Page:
Only in Vilnius, Lithuania, would something as austere as a prison look more like an opulent palace. Stack it up against its ornate Baroque neighbours, however, and Lithuania’s most famous prison certainly is the ugly duckling amidst all the florid façades of Vilnius Old Town.
Behind its high walls lurks over a century of political incarcerations, torture and executions. Notoriety that Tsarists, Nazis, Soviets and even modern Lithuanians all had a willing hand in forging. A century on, that infamy is about to get a sci-fi twist, as Lukiškės Prison steps into the gaping hole left by the ‘Upside Down’ as a new filming location for Stranger Things Season 4.
It seems almost astonishing that such a nefarious institution in Vilnius Lithuania, would jostle with the Baroque, Gothic and Renaissance beauty of churches, palaces and elegant homes in the very heart of Vilnius Old Town. Its appeal, however, as the terrifying new supernatural backdrop for our favourite Stranger Things characters is undeniable.
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On the set of Stranger Things in Vilnius Lithuania
There may be no signs of the Mind Flayer, demagorgons or sentient vines, but prowling the cold corridors of Lukiškės Prison are the ghosts of innocent political and religious prisoners. During their short stay, Eleven and her friends walked in the footsteps of famous writers, philosophers and thousands of Jews from the Vilna Ghetto, who were awaiting execution.
In fact, we couldn’t picture a more eerily beautiful backdrop for Stranger Things series 4 than Vilnius Lithuania. The city’s mix of architectural styles has made it an up-and-coming backdrop for TV and film production. It’s also a city that endured dark days, great upheaval and horrors of its own. So perhaps, in this case, it is fitting that art imitates life.
For those of you seeking to forge your own Stranger Things pilgrimage to Vilnius Old Town, grab a flashlight and your wits. We’ve done the rest, with these poignant places to visit, whether or not you’re a Stranger Things fan.
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If you have only a day to explore Vilnius, your focus should be on Vilnius Old Town and, specifically, Pilies Street. In the Middle Ages, this was the street that linked Vilnius Castle to the south, towards Poland and Russia. Centuries ago, this was the heart of all the action in Vilnius – the street where merchants would put their best wares forward for sale. To this day, visitors can see Renaissance, Gothic and Baroque architecture, reflective of the street’s former wealthy residents, and imagine what life must have been like on this bustling artery of Vilnius.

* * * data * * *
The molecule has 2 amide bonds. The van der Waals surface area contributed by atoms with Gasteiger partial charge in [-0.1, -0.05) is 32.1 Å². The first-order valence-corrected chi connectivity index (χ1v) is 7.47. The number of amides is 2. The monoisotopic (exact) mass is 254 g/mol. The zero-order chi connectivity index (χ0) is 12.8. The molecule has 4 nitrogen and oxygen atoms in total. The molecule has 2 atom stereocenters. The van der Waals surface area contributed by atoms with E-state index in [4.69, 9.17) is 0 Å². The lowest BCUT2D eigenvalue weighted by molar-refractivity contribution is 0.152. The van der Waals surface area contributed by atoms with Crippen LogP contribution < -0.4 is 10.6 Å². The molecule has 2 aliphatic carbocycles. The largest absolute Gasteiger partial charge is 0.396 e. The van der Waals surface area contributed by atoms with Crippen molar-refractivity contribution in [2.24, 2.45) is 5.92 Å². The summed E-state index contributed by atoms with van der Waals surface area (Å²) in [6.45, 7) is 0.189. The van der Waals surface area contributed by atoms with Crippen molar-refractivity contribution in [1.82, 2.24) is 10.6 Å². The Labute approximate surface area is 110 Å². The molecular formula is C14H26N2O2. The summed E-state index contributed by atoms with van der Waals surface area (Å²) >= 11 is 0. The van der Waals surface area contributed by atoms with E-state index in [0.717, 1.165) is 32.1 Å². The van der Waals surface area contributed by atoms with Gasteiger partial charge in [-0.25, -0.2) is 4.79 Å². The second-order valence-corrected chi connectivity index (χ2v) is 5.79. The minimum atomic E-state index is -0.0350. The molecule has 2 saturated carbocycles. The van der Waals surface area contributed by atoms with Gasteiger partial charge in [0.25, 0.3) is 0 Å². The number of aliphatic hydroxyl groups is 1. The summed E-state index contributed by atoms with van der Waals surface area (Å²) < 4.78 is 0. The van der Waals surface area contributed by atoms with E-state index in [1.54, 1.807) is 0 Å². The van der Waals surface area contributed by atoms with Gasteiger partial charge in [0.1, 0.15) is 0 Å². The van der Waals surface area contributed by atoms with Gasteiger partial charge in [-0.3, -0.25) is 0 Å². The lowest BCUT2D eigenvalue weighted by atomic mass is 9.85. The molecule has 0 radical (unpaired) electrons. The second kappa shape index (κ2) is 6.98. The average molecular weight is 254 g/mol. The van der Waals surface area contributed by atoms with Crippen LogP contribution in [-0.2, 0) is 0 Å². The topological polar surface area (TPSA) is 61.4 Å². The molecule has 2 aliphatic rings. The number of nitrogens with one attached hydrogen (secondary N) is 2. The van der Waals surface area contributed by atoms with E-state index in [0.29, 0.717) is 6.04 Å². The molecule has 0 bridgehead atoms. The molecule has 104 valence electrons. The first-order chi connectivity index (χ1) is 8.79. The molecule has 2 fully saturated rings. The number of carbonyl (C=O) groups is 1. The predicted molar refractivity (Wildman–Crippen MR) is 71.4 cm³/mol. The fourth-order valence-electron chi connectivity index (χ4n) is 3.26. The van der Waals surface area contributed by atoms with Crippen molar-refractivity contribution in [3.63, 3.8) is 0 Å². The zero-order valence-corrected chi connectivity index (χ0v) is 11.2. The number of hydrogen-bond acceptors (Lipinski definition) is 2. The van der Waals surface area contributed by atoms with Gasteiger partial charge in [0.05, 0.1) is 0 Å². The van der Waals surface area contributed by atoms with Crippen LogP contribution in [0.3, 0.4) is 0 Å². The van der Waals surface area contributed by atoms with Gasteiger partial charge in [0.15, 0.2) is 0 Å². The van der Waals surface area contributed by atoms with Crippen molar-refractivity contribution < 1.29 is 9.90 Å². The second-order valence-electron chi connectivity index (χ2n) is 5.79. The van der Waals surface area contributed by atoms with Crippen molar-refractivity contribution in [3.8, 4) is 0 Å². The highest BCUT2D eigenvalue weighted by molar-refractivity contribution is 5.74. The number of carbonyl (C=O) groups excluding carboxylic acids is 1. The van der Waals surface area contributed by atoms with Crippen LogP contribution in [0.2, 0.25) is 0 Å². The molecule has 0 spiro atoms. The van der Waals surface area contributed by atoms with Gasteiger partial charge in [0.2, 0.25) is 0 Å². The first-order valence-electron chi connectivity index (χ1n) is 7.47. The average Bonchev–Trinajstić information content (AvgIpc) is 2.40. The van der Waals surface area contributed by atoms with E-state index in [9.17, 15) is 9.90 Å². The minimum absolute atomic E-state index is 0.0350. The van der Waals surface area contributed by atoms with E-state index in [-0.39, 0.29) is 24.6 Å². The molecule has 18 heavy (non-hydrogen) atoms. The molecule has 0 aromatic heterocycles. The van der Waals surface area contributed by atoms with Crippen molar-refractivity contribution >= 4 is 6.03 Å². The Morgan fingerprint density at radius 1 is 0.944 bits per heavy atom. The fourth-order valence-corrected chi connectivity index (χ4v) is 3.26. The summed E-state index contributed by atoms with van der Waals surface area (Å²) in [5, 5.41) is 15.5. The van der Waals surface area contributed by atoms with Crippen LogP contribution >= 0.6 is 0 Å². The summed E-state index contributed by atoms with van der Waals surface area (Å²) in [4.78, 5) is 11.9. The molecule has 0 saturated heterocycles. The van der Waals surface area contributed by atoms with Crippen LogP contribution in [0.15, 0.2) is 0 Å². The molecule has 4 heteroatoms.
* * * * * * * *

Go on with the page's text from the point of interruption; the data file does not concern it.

Its official name is far less exciting than its moniker, the KGB Museum. However, this has to be one of the darkest places still standing in Vilnius. Its bloody history stretches back to the 1940s when this former gymnasium emerged as the headquarters of the Gestapo. Fast forward decades and imagine legions of Soviet Secret Police pounding its floors in malevolence before Lithuania’s independence. With all that behind, what remains for visitors to see is a testament to the Soviet Union’s 50-year occupation of Lithuania.
Pay your respect to the luminaries of Lithuania at Antakalnis Cemetery. This is the final resting place of renowned artists, scientists, politicians and soldiers. A final home for Lithuanians who gave their lives for a greater purpose – for freedom and their identity. This is also the place where French soldiers who died during the Napoleonic invasion of Russia were laid to rest. Most poignantly, enemies in life are buried side by side, interred together for eternity despite their previous differences. And amidst the graves? Artistically magnificent tombstones that are worthy of admiration in their own right.
The ‘Republic’ of Užupis marches to its tune, despite being part and parcel of Vilnius, albeit a Bohemian part. The area’s history, dating back to medieval times, has been colourful and, at times, rough. Today it is a centre for artistic expression and even has its own president, anthem and… mermaid. If you can resist the allure of the siren’s charms, you’ll want to pay tribute to Užupis’ very own guardian – the Bronze Angel – which stands at the heart of this artistic district.
Ascend the Hill of Three Crosses, where legend states several Franciscan friars were once beheaded. Since the early 17th century, wooden crosses were erected in the same spot. As these disintegrated, they were replaced until, in 1916, a more permanent concrete monument was erected, followed by a new monument in 1989 which stands until this day. While the monument in its own right is rather impressive, it is also a wonderful base from which to view Vilnius Old Town.
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Are you a fan of Stranger Things? Have you visited Vilnius and keen to share your experience with fellow travellers? We’d love to hear all about it in our comments below…